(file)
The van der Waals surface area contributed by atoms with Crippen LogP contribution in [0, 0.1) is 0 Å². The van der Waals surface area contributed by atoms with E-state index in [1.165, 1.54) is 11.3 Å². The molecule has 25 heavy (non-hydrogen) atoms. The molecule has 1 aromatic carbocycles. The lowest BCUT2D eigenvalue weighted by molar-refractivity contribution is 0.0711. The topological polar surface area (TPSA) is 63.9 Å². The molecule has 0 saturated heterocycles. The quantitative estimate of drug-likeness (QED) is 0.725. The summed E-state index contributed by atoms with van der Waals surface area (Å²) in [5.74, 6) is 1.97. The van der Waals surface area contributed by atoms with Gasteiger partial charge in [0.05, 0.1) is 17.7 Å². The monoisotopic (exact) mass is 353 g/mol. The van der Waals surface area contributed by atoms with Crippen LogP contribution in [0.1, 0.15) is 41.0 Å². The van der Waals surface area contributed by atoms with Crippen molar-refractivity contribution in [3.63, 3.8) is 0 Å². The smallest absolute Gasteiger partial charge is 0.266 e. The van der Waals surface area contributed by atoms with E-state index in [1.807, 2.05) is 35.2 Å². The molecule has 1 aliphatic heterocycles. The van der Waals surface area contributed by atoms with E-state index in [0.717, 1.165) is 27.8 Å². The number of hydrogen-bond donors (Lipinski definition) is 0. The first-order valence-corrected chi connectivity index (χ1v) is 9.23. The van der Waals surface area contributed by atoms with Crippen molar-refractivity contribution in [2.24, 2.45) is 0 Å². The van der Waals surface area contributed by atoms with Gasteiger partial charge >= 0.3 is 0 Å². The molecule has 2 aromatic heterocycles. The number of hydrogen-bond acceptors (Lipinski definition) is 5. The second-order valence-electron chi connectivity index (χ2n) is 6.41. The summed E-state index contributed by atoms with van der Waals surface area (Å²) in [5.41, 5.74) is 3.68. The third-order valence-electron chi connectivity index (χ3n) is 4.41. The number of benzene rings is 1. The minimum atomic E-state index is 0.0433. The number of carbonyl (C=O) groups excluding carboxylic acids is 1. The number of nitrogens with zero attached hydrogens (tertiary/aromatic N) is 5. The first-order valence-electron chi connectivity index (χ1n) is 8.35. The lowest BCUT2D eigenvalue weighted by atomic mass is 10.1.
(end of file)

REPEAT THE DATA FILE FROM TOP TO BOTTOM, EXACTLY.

The van der Waals surface area contributed by atoms with Crippen LogP contribution in [0, 0.1) is 0 Å². The van der Waals surface area contributed by atoms with E-state index in [1.165, 1.54) is 11.3 Å². The molecule has 25 heavy (non-hydrogen) atoms. The molecule has 1 aromatic carbocycles. The lowest BCUT2D eigenvalue weighted by molar-refractivity contribution is 0.0711. The topological polar surface area (TPSA) is 63.9 Å². The molecule has 0 saturated heterocycles. The quantitative estimate of drug-likeness (QED) is 0.725. The summed E-state index contributed by atoms with van der Waals surface area (Å²) in [5.74, 6) is 1.97. The van der Waals surface area contributed by atoms with Gasteiger partial charge in [0.05, 0.1) is 17.7 Å². The monoisotopic (exact) mass is 353 g/mol. The van der Waals surface area contributed by atoms with Crippen LogP contribution in [0.1, 0.15) is 41.0 Å². The van der Waals surface area contributed by atoms with Crippen molar-refractivity contribution in [3.63, 3.8) is 0 Å². The smallest absolute Gasteiger partial charge is 0.266 e. The van der Waals surface area contributed by atoms with E-state index in [1.807, 2.05) is 35.2 Å². The molecule has 1 aliphatic heterocycles. The van der Waals surface area contributed by atoms with E-state index in [0.717, 1.165) is 27.8 Å². The number of hydrogen-bond donors (Lipinski definition) is 0. The first-order valence-corrected chi connectivity index (χ1v) is 9.23. The van der Waals surface area contributed by atoms with Crippen molar-refractivity contribution in [2.24, 2.45) is 0 Å². The van der Waals surface area contributed by atoms with Gasteiger partial charge >= 0.3 is 0 Å². The molecule has 2 aromatic heterocycles. The number of hydrogen-bond acceptors (Lipinski definition) is 5. The second-order valence-electron chi connectivity index (χ2n) is 6.41. The summed E-state index contributed by atoms with van der Waals surface area (Å²) in [5.41, 5.74) is 3.68. The third-order valence-electron chi connectivity index (χ3n) is 4.41. The number of benzene rings is 1. The minimum atomic E-state index is 0.0433. The number of carbonyl (C=O) groups excluding carboxylic acids is 1. The number of nitrogens with zero attached hydrogens (tertiary/aromatic N) is 5. The first-order valence-electron chi connectivity index (χ1n) is 8.35. The lowest BCUT2D eigenvalue weighted by atomic mass is 10.1.